• Zumba In the Circuit: Designed as a circuit, alternating between Zumba dance moves and strength training exercises for a full-body workout intended to improve cardiovascular fitness and muscular strength
  • Zumba Sentao: Uses a chair as a "dance partner" to focus on core strength without using weights.
  • Zumba Toning: Incorporates the use of Zumba Toning Sticks (or light weights) to add an element of strength training to familiar Zumba dance moves

How It Works

Almost all Zumba brand classes are designed as 45- to 60-minute group exercise classes led by a Zumba-certified instructor. These are typically offered at gyms and fitness centers, although Zumba instructors are welcome to market classes on their own, hosting workouts at parks, schools, or other venues.

Zumba Basics

Classes consist of a series of Latin dance songs, each with highly choreographed dance movements that build on each other. The first song offers a slower beat to help you get warmed up, with each successive song building in intensity and challenge, with a few lower-intensity dance series built in for recovery. The workout wraps up with a cool-down song.

Between songs, you can grab water and take a second to catch your breath before the next song starts.

Schedules for Zumba are typically based on the gym or fitness center where classes are hosted. For cardio-based fitness classes like Zumba, it's ideal to get on a regular schedule and participating in at least two to three weekly classes.

Overall, Zumba feels like a dance party disguised as a workout—which is exactly what people love about it. Zumba is a safe, fun, and effective workout for most people who want to enhance their cardiovascular fitness through dance. There are few drawbacks to the program, just general precautions you should be aware of when starting any new workout routine.

Benefits

Below are the benefits of Zumba class from physical to practical considerations.

Accessibility

Due to the program's widespread availability and the varied class style, Zumba as a brand is quite flexible and suited to almost all fitness levels and interests.

Even if your local gym doesn't offer Zumba classes, you may find that a nearby swimming pool offers Aqua Zumba or an independent instructor who provides classes with a pay-per-class structure at a nearby park.

How to Find a Zumba Class

Check online or call your local gym studios to find Zumba classes near you. It's a very popular class that has expanded to many locations.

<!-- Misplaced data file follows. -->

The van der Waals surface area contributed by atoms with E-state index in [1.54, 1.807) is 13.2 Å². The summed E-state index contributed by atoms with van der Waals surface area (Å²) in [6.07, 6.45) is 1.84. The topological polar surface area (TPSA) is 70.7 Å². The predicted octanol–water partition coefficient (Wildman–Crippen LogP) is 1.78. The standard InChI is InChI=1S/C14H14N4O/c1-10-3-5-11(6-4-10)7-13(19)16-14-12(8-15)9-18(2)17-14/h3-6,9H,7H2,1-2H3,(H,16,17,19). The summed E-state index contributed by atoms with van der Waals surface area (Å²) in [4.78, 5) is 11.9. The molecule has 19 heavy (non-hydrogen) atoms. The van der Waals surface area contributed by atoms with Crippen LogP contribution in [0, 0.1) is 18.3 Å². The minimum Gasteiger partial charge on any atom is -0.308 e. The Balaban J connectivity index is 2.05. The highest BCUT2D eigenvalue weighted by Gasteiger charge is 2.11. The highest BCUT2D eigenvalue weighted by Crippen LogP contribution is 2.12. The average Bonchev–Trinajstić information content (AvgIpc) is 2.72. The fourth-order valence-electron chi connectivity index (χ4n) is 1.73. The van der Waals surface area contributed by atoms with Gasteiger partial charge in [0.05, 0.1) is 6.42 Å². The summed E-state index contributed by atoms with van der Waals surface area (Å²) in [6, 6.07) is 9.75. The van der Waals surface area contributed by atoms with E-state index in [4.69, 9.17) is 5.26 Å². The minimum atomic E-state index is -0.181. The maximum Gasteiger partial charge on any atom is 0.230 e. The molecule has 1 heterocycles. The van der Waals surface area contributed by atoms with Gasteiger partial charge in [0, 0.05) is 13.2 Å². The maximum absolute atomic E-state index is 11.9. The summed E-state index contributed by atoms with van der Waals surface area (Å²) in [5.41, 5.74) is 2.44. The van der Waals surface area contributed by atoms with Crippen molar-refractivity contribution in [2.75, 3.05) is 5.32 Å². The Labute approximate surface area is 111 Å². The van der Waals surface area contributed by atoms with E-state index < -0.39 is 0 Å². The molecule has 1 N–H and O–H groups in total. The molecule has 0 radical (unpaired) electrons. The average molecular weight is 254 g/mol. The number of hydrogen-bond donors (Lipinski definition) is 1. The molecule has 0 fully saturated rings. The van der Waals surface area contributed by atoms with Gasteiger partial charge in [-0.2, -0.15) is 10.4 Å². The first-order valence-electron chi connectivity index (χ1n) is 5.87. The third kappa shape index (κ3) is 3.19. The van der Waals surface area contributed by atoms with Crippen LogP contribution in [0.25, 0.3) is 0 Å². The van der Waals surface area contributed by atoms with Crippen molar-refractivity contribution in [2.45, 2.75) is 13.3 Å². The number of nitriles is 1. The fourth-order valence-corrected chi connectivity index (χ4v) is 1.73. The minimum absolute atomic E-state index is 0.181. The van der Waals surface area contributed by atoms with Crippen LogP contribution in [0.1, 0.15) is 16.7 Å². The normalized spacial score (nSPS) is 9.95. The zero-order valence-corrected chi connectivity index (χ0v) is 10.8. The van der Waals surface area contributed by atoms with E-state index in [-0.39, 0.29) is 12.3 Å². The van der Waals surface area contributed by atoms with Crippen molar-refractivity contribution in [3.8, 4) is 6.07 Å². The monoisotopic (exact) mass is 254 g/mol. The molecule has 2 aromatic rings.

General Fitness

Given Zumba's sustained popularity, many studies have been performed on the efficacy of the workout. One 2016 review of the literature found that Zumba was effective at improving aerobic capacity (cardiovascular fitness), while limited additional evidence pointed to possible enhancements to muscular fitness and flexibility.

Sustainability

One of the most critical factors in exercise is adherence— continuing the exercise program after you start. Generally speaking, the more enjoyable a program is, the more motivated you will be to continue it. And the more consistent you are with a program, the more likely you will experience positive results.

A 2014 study published in the Journal of Sports Medicine and Physical Fitness found that a Zumba intervention in sedentary adults with metabolic syndrome "showed good feasibility and adherence," which points to the positive sustainability of the program as a whole.

Energy and General Health

While almost any sustained workout program may help boost mood, self-esteem, and energy, Zumba has a few peer-reviewed studies pointing to its psychological benefits of the program.

Namely, a 2016 study published in the Journal of Physical Activity and Health found that healthy women who participated in an 8-week Zumba program experienced positive changes in perceptions of physical strength, autonomy, and purpose in life, improving their overall feelings of health and well-being.

Cost

The cost of Zumba is variable, depending on where you take the class. If you're paying on a fee-per-class basis, you're likely to spend between $5 and $25 per class, depending on the setting and the instructor. If you're a member of a gym where Zumba is offered, the class may be included as part of your membership.

If you're on a budget, you can purchase a DVD to work out at home for as low as $10. The flexibility of price, depending on location and needs, makes the program financially accessible for most people.

Zumba doesn't make unrealistic claims about calorie burn or the potential for weight loss or strength gains. Instead, their marketing focuses on improving fitness in a fun way that helps enhance how you feel every day—and more than delivers on those fronts.

Disadvantages

Zumba has a lot of benefits, but there are some potential disadvantages to consider.

Lacks Strengthing and Flexibility Components

The literature is clear that Zumba can provide cardiovascular benefits, but the jury is out on whether there are significant benefits to flexibility and strength. Unless you're taking Zumba classes, such as Strong by Zumba, that expressly incorporate strength-training moves as a primary component of the workout, you shouldn't view Zumba as a well-rounded general fitness class.